One of ordinary skill in the art can appreciate that a computer 110 or other client devices can be deployed as part of a computer network. In this regard, the present invention pertains to any computer system having any number of memory or storage units, and any number of applications and processes occurring across any number of storage units or volumes. An embodiment of the present invention may apply to an environment with server computers and client computers deployed in a network environment, having remote or local storage. The present invention may also apply to a standalone computing device, having programming language functionality, interpretation and execution capabilities.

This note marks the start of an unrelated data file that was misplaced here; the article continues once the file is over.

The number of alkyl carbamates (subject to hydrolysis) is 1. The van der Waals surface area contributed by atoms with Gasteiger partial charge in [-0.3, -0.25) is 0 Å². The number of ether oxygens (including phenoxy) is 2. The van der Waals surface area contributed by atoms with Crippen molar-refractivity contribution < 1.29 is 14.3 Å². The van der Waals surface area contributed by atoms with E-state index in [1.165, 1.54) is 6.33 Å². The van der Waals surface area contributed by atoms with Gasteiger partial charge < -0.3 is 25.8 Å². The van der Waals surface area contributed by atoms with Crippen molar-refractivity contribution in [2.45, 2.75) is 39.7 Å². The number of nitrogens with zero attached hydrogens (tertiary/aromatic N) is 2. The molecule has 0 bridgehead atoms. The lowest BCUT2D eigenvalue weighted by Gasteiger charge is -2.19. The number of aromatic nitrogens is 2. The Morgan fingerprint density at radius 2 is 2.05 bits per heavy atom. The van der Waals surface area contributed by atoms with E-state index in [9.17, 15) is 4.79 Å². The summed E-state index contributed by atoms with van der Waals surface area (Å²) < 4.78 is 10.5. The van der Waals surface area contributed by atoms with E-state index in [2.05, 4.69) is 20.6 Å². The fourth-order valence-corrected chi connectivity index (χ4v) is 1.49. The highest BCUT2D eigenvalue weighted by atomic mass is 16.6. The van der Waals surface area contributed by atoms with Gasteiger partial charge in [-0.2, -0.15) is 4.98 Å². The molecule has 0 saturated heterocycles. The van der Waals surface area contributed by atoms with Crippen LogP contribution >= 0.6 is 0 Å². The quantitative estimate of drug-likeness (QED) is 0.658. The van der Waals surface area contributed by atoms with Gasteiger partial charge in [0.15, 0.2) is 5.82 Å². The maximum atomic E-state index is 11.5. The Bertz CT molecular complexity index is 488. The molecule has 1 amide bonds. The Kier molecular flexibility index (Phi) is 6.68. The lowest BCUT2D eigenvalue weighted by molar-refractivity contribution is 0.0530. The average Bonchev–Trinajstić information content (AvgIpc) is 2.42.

The various systems, methods, and techniques described herein may be implemented with hardware or software or, where appropriate, with a combination of both. Thus, the methods and apparatus of the present invention, or certain aspects or portions thereof, may take the form of program code (i.e., instructions) embodied in tangible media, such as floppy diskettes, CD-ROMs, hard drives, or any other machine-readable storage medium, wherein, when the program code is loaded into and executed by a machine, such as a computer, the machine becomes an apparatus for practicing the invention. In the case of program code execution on programmable computers, the computer will generally include a processor, a storage medium readable by the processor (including volatile and non-volatile memory and/or storage elements), at least one input device, and at least one output device. One or more programs are preferably implemented in a high level procedural or object oriented programming language to communicate with a computer system. However, the program(s) can be implemented in assembly or machine language, if desired. In any case, the language may be a compiled or interpreted language, and combined with hardware implementations.